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Double Fine: Consoles can win over devs with reason

Tim Schafer believes Sony is on the right track with more open PlayStation 4

Double Fine founder Tim Schafer believes that Sony has hit upon a winning strategy with the PlayStation 4: treating developers in a reasonable fashion.

Speaking to OXM, Schafer said it was clear that Sony was taking a different approach with the PlayStation 4, because it had bothered to ask Double Fine for its opinion in the first place - the sort of privileged relationship Schafer associates with studios like Insomniac and Bungie.

"This is one of the first times where we've been approached by a platform holder like Sony and asked, 'first, what do you guys want from this new box? We have this new feature, what could you do with it?'" he said. "We've already got some guys playing with some of the new features to see what we can do with it".

This year's Game Developers Conference was positive for Sony's console, as the company's claims of a new inclusive approach to developers were lent credence by people both within the company and without.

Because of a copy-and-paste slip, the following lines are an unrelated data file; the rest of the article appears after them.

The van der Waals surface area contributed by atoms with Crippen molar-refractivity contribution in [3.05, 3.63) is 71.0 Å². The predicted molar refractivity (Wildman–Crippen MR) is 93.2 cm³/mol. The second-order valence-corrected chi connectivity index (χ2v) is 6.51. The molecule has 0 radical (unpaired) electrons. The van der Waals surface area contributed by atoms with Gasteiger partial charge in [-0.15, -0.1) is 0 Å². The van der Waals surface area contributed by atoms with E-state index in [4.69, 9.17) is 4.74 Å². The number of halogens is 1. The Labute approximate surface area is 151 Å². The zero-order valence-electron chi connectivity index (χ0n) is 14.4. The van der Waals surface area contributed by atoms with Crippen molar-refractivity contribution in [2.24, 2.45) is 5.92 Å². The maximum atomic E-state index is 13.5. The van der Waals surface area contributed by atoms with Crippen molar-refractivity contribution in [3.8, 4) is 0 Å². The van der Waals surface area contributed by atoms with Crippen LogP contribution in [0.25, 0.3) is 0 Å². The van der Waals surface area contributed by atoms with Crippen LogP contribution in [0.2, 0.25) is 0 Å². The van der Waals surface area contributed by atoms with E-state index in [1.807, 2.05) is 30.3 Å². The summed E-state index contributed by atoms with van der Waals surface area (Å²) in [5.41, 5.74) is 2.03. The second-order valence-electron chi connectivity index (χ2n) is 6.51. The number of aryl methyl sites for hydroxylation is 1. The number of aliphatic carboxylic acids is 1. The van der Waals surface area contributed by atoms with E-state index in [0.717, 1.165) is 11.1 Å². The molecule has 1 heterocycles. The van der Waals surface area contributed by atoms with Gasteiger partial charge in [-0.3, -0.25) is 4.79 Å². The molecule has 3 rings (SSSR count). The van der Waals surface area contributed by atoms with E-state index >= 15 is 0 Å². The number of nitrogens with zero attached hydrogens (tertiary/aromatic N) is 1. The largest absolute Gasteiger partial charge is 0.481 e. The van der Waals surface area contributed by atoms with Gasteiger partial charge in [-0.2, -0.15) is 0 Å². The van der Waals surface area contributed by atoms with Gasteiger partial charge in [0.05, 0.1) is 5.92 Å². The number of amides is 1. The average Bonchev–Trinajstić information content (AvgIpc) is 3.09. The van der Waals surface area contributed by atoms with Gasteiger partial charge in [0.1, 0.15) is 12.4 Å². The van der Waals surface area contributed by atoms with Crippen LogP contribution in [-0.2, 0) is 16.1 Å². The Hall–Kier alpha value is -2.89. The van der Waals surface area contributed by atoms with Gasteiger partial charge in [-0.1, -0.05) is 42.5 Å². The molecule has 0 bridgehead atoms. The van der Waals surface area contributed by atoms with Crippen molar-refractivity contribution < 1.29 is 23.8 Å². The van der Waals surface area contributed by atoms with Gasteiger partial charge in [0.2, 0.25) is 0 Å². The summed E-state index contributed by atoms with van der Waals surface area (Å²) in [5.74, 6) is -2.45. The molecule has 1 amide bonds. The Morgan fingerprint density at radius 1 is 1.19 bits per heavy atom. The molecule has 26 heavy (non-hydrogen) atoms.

Lead system architect Mark Cerny admitted that a primary objective was to avoid the hardware becoming "a puzzle" for programmers. This was supported by Epic's Mark Rein, who called the PS4's architecture, "a really perfect gaming PC."

"It's not that hard to win over developers because all we want is to be treated with just a little bit of reason," Schafer said. "Often you just get told the most unreasonable, crazy things and you're like 'really? That's how you're going to treat us?'

"Just doing things like letting us patch our games when we want to, put our games on sale and release our games in territories that they should be released in - just doing a few things like that can make a developer very enamoured of you."

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Matthew Handrahan avatar

Matthew Handrahan

Editor-in-Chief

Matthew Handrahan joined GamesIndustry in 2011, bringing long-form feature-writing experience to the team as well as a deep understanding of the video game development business. He previously spent more than five years at award-winning magazine gamesTM.

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